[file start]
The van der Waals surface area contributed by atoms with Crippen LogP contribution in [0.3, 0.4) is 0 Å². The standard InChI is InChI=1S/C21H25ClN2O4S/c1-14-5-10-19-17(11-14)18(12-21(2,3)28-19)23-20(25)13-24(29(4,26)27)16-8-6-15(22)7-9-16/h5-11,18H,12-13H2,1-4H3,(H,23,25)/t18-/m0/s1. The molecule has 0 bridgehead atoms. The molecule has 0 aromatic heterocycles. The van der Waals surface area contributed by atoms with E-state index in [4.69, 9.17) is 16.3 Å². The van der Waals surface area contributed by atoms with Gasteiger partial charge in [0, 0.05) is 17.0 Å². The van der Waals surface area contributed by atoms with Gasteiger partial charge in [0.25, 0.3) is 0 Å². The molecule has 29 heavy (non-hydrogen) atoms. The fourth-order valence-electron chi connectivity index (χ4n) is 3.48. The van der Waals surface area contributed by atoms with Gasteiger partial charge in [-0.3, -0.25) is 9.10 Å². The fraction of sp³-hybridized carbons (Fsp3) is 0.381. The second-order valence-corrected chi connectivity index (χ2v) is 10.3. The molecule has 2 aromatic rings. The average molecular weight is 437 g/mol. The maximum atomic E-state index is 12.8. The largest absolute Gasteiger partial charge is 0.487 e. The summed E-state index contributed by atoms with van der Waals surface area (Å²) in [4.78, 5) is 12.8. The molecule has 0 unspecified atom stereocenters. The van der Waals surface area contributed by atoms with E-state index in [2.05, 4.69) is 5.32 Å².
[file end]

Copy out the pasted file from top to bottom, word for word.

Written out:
The van der Waals surface area contributed by atoms with Crippen LogP contribution in [0.3, 0.4) is 0 Å². The standard InChI is InChI=1S/C21H25ClN2O4S/c1-14-5-10-19-17(11-14)18(12-21(2,3)28-19)23-20(25)13-24(29(4,26)27)16-8-6-15(22)7-9-16/h5-11,18H,12-13H2,1-4H3,(H,23,25)/t18-/m0/s1. The molecule has 0 bridgehead atoms. The molecule has 0 aromatic heterocycles. The van der Waals surface area contributed by atoms with E-state index in [4.69, 9.17) is 16.3 Å². The van der Waals surface area contributed by atoms with Gasteiger partial charge in [0, 0.05) is 17.0 Å². The van der Waals surface area contributed by atoms with Gasteiger partial charge in [0.25, 0.3) is 0 Å². The molecule has 29 heavy (non-hydrogen) atoms. The fourth-order valence-electron chi connectivity index (χ4n) is 3.48. The van der Waals surface area contributed by atoms with Gasteiger partial charge in [-0.3, -0.25) is 9.10 Å². The fraction of sp³-hybridized carbons (Fsp3) is 0.381. The second-order valence-corrected chi connectivity index (χ2v) is 10.3. The molecule has 2 aromatic rings. The average molecular weight is 437 g/mol. The maximum atomic E-state index is 12.8. The largest absolute Gasteiger partial charge is 0.487 e. The summed E-state index contributed by atoms with van der Waals surface area (Å²) in [4.78, 5) is 12.8. The molecule has 0 unspecified atom stereocenters. The van der Waals surface area contributed by atoms with E-state index in [2.05, 4.69) is 5.32 Å².